Three reasons to start your solar project in the fall
- Greater scheduling flexibility for calls and appointments
- More face time to ask questions and address concerns
- Stronger personal connections with the people managing your solar project
With fewer customers, Energy Associates and solar installers simply have more time get to know each customer and perfect each project, which makes for a better customer experience. For a peak behind the curtain, solar.com Energy Associates field about half as many calls in the winter as they do in the summer. That means more flexibility in their call schedules and more time to answer questions about roof types, panel models, puppies — whatever is on your mind.
Projects that are started in fall/winter typically move faster, too.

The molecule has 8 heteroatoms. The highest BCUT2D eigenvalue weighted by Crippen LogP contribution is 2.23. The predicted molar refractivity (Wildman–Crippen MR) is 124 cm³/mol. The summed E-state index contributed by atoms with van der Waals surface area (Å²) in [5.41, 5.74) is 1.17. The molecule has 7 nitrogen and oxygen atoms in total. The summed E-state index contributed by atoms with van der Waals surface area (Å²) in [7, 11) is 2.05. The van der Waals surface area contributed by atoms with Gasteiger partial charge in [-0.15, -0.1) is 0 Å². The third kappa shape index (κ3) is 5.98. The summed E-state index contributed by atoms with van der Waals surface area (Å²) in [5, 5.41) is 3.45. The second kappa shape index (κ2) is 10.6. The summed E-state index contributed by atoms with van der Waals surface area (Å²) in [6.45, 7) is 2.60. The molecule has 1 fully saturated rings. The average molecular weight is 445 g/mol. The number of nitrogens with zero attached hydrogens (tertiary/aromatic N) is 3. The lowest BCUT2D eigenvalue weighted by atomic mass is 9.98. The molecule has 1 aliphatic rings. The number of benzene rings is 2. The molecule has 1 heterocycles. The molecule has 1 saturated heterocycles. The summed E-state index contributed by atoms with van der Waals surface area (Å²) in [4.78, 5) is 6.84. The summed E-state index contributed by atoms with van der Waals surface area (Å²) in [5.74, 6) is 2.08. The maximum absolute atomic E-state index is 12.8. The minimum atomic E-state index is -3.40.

Think of shopping for solar panels like going out for breakfast. If you go on Sunday morning there will be a line out the door, 10 other tables competing for your server’s attention, and the food will take longer to prepare and deliver – it’s just the nature of the beast.
But if you go out for breakfast on a Tuesday morning you’ll have an entirely different – and in many ways better – experience. The restaurant will be at most half full, the server will have time to chit-chat and customize your order, and the food will come out hot, fresh, and fast.
Now, solar panels aren’t a $13 plate of eggs benedict. They are a major investment with a substantial upfront cost and even greater return on investment. So having that extra time, care, and attention from your installer and Energy Associate is absolutely worth starting your project during the off season.
Avoid overlapping solar and utility payments
Another reason why fall is the best time to buy solar panels is can help you to avoid overlap between your utility and solar payments.